Greed

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Greed

Postby Gaia Cassia Longina » Tue Jan 03, 2017 7:07 am

Salvete omnes,

This week I will be covering the topic of greed.

Greed is something all humans innately have - whether for simply living or for things such as money.

Greed often arises from early negative experiences such as parental inconsistency, neglect, or abuse. In later life, feelings of anxiety and vulnerability, often combined with low self-esteem, lead the person to fixate on a particular substitute for what she once needed but could not find. The pursuit and accumulation of the substitute not only seems to make up for her loss, but also provides comfort and reassurance, and distracts from frightening feelings of emptiness and meaninglessness. As far as she can see, life is a simple choice between greed and fear.

Greed is much more developed in human beings than in other animals, no doubt because human beings have the unique capacity to project themselves into the future, and, in particular, to the time of their death and beyond. Throughout our short life, the idea of our mortality haunts us. Not only that, but it conflicts with our strong survival instincts, giving rise to anxiety about our purpose, meaning, and value. This so-called existential anxiety, though it may be mostly subconscious, yet manifests in the form of compensatory behaviours, and, of course, greed is one such compensatory behaviour.

To help cope with our existential anxiety, we inhabit a larger culture which elaborates a narrative of human life and death, and, through that narrative, furnishes us with the purpose, meaning, and value for which we yearn. Whenever existential anxiety threatens to surface into our conscious mind, we naturally turn to our culture for comfort and consolation, and, in doing so, embrace it ever more tightly. What other choice do we have, if we are not strong or educated enough to question our culture?

Now, it so happens that our culture—or lack of it, for our culture is in a state of flux and crisis—places a high value on materialism, and, by extension, greed. Our culture’s emphasis on greed is such that people have become immune to satisfaction. Having acquired one thing, they are immediately ready to desire the next thing that might suggest itself. Today, the object of desire is no longer satisfaction, but desire itself.


Another theory of greed is that it is programmed into our genes because, in the course of evolution, it has tended to promote survival. Without greed, a person, community, or society may lack the motivation to build or achieve, move or change—and may also be rendered more vulnerable to the greed of others. This is true. We all have an inherent and innate self-interest based on evolution, which started as a way of surviving and passing on one's genes. But now, that will has transformed into a need based on things. More money, more food - more food, more likely you are to have children, for example.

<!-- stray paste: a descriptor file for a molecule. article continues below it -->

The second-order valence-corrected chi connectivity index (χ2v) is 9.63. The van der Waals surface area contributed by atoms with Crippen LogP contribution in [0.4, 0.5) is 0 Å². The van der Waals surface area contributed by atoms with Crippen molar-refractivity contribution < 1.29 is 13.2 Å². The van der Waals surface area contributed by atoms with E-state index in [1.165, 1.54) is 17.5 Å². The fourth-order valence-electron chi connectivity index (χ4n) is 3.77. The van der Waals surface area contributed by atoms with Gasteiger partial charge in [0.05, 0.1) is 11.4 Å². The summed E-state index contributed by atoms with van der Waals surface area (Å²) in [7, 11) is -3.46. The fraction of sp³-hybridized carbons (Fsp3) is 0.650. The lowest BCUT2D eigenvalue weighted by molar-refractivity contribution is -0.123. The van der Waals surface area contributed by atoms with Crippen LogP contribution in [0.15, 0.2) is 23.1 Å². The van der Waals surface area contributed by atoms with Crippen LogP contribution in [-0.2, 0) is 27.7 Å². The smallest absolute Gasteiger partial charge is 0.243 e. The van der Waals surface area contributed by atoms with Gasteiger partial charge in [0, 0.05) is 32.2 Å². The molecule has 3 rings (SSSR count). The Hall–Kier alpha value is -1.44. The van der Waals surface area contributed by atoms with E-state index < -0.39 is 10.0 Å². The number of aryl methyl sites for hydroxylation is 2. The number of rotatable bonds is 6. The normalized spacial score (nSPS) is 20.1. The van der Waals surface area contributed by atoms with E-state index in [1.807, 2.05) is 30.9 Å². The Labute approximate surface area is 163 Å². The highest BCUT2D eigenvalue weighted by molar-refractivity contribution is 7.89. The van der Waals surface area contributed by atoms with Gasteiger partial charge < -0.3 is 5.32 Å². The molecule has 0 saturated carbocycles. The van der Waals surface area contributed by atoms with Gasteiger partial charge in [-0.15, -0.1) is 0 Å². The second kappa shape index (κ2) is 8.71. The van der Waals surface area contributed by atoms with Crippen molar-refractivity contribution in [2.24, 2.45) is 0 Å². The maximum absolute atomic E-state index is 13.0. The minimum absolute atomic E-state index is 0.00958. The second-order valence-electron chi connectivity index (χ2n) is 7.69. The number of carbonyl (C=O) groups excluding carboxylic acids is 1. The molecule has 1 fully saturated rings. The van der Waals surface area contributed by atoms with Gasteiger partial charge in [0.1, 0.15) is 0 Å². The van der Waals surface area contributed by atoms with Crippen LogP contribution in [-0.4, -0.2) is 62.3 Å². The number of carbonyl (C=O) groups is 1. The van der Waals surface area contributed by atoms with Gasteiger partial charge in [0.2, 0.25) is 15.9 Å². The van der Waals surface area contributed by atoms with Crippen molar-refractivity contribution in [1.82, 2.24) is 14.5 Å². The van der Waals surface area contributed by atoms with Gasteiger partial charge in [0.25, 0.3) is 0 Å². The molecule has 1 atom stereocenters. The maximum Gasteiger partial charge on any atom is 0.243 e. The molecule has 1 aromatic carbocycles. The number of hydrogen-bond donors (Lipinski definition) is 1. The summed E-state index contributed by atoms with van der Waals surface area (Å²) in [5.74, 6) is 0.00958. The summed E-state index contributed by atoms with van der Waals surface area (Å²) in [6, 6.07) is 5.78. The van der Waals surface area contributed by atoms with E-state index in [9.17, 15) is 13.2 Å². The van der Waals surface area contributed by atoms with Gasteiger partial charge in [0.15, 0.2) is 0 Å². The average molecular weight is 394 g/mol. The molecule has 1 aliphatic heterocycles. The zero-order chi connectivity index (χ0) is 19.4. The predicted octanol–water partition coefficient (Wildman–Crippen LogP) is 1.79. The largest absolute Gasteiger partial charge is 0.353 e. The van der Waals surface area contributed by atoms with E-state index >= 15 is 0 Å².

While greed may be good for economies, it may not be so good for individuals. A person who is consumed by greed becomes utterly fixated on the object of his greed. Life in all its richness and complexity is reduced to little more than a quest to accumulate and hoard as much as possible of whatever it is that he craves. Even though he has met his every reasonable need and more, he is unable to adapt and reformulate his drives and desires.


But then, let us say, this vast amount of wealth this person has accumulated by greedy means, and now has a fortune, donates it to charity. Would that cancel out his greed? What if the greed is driven by an interest for others (I do not fully believe that this is the cause or excuse for any greed, personally)?

So how can we solve this issue? People will not stop being greedy - it takes true enlightenment to get past greed. Can greed be good, as in the charity example I raised?

Keep thinking!
C Cassia Longina
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Re: Greed

Postby Spurius Iuventius Catulus » Tue Jan 03, 2017 8:29 pm

Greed is, I think, a natural impulse out of balance. A good analogy would be gluttony: hunger cues are natural, and taking pleasure from one's food is one of life's basic pleasures. Gluttony is when that is pushed beyond its logical extreme into pathological behavior.

Where the boundaries where greed begin are, I think, drawn based time, place, and culture. That being said, I think there are some universals: acquisitiveness for the sake of acquisitiveness, especially coupled with stinginess, would probably be considered greedy by most.

I think the philanthropy angle is generally flawed. Were resources less concentrated in a few hands, how much of that "charity" would be needed at all? Take, for example, the state things in the United States, where many of our large, very profitable corporations pay workers well below a living wage, avoid paying much in tax, and offer few benefits. The needs of the workers have to be made up by public assistance and charity. Meanwhile, those at the top of these corporations make an astonishing amount of money.